About Mountain Gorillas
The evolutionary paths of mountain gorillas and humans diverged some 800 million years ago, and mountain gorillas are one of the primate species that are humans' nearest relatives, thought to share about 97% of our DNA. Today mountain gorillas are an endangered species, with only about 700 living in the forests of Rwanda, Uganda, and the Democratic Republic of the Congo.
In the 1980s, civil war, hunting, transmission of human diseases, and forest logging led at one point to a dramatic decline in the number of mountain gorillas, but thanks to the understanding and efforts of researchers and animal protection groups around the world, local people, governments, and tourists, the gorilla population today is increasing. In Rwanda in particular, the number of babies born each year is growing steadily.
Mountain Gorilla Trekking
Gorillas can be observed more safely and comfortably in Rwanda than anywhere else in the world. Currently there are 13 habituated groups of gorillas living in the Virunga Volcano region, of which seven can be observed.
In order to protect the gorillas' environment, observation times are strictly limited to a maximum of one hour in the morning for single groups of up to eight people. Gorilla trekking is done together with an ORTPN guide. Trekking time depends on the course as well as luck, and ranges from three to seven hours, including one to three hours to find the gorillas, time spent observing the gorillas, and the return walk.
*Age limit: 16 and over
Guidelines for a gorilla visit
- To minimize human disturbance to the gorilla groups, visitors must maintain a distance of 7 m from the gorillas.
- Spitting in the park is strictly prohibited, especially when close to a gorilla group.
- Once with the group should the occasion arise that you need to cough, please cover your mouth and turn away from the gorillas.
- When with the gorillas, please keep your voice level low and only talk in whispers.
- If you get stung by a nettle, please refrain from crying out loud and try not to make any rapid movements that may frighten the gorillas.
- If a gorilla should charge or vocalize at you, do not be alarmed. Stand still and look away, and never run. The guides may ask you to move slowly away if necessary.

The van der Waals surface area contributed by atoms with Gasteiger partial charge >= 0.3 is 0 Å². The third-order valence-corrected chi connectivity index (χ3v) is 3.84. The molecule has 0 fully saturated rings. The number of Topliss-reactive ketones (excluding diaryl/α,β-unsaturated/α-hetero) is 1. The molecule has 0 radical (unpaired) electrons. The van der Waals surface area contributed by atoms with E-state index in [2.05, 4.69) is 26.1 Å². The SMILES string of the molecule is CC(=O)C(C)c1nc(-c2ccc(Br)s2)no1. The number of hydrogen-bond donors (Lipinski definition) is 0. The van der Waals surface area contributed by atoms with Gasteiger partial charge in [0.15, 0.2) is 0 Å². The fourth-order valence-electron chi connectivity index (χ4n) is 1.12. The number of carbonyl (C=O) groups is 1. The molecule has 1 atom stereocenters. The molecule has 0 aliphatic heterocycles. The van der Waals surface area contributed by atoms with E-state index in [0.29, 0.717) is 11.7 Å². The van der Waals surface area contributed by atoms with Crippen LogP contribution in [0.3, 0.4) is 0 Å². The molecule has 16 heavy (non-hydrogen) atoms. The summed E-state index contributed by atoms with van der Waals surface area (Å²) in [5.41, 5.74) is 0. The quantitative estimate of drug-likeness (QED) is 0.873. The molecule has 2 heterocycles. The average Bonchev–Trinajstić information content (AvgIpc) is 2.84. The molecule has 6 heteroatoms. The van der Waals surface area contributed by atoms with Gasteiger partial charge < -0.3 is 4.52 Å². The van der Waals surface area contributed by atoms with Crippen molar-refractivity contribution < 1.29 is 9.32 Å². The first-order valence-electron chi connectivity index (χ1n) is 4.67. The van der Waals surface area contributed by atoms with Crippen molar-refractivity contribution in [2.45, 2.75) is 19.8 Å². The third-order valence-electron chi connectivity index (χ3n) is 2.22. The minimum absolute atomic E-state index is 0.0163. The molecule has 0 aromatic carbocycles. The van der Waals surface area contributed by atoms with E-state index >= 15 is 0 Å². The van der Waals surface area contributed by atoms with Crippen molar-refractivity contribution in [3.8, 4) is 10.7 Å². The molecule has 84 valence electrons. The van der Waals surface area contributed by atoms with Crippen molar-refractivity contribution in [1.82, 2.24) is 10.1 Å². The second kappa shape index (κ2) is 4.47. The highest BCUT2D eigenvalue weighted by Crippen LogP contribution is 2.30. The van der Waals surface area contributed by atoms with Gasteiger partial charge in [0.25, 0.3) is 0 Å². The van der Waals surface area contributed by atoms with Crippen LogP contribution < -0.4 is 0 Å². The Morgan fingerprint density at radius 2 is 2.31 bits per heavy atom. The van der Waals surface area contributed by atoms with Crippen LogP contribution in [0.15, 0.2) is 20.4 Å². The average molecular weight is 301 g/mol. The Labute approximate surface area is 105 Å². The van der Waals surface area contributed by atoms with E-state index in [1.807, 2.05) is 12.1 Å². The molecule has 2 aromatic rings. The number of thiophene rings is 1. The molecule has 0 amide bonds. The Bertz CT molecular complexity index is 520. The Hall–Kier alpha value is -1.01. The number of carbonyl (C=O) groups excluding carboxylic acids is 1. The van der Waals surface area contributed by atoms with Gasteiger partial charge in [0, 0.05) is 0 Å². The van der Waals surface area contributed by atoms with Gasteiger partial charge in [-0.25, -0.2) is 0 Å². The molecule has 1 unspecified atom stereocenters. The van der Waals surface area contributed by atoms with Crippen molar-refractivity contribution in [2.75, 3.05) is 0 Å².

- Never make any rapid movements and do not disturb the vegetation when with the group, as there may be a gorilla hidden behind the leaves.
- Please do not leave litter anywhere in the park.
What to wear
- Wellington boots or hiking boots as well as waterproof raingear are essential when on a gorilla visit.
- The climate in Ruhengeri is unpredictable although you can generally expect both sun as well as rainfall during the day. Ruhengeri is 1,700 m above sea level. It is generally quite cold, particularly in the evening.
- Recommended clothing is long trousers and shirts when in the forest to avoid nettle stings. It is likely that you will get hot whilst walking though the forest and will cool down having reached the gorillas due to the high altitude, so you are advised to bring additional clothing.
Nights are quite cold, so a warm jumper is advisable for the evenings.
Further advice for your visit
- You are strongly advised to bring a water bottle and a small snack although eating, drinking and smoking in the presence of the gorillas is forbidden.
- Photography is permitted, although you may not use a flash and if you are intending to bring a video camera, then this must be cleared with ORTPN and will involve a fee.
- Porters are available to help you with transporting your baggage for a small charge.
- The altitude during gorilla visits may cause difficulties for some visitors, so pace yourself, drink plenty of water and make sure you eat well the day prior to your trip, and eat a substantial breakfast. No one should feel deterred from making this trip.
Gorilla Naming Ceremony
The naming of babies has long been an important part of life in Rwanda, with the birth of a new village member celebrated throughout the village with singing and dancing. Starting in 2005, this naming ceremony was extended to baby gorillas in the Gorilla Naming Ceremony. Researchers, tourists, and donors gather from around the world each June for this splendid ceremony, held together with the local people of Ruhengeri. Many contributions are gathered from gorilla loversboth individuals and groupsand the money is used to protect the gorillas as well as to construct roads and schools in the villages at the base of the mountains and develop the ecotourism environment.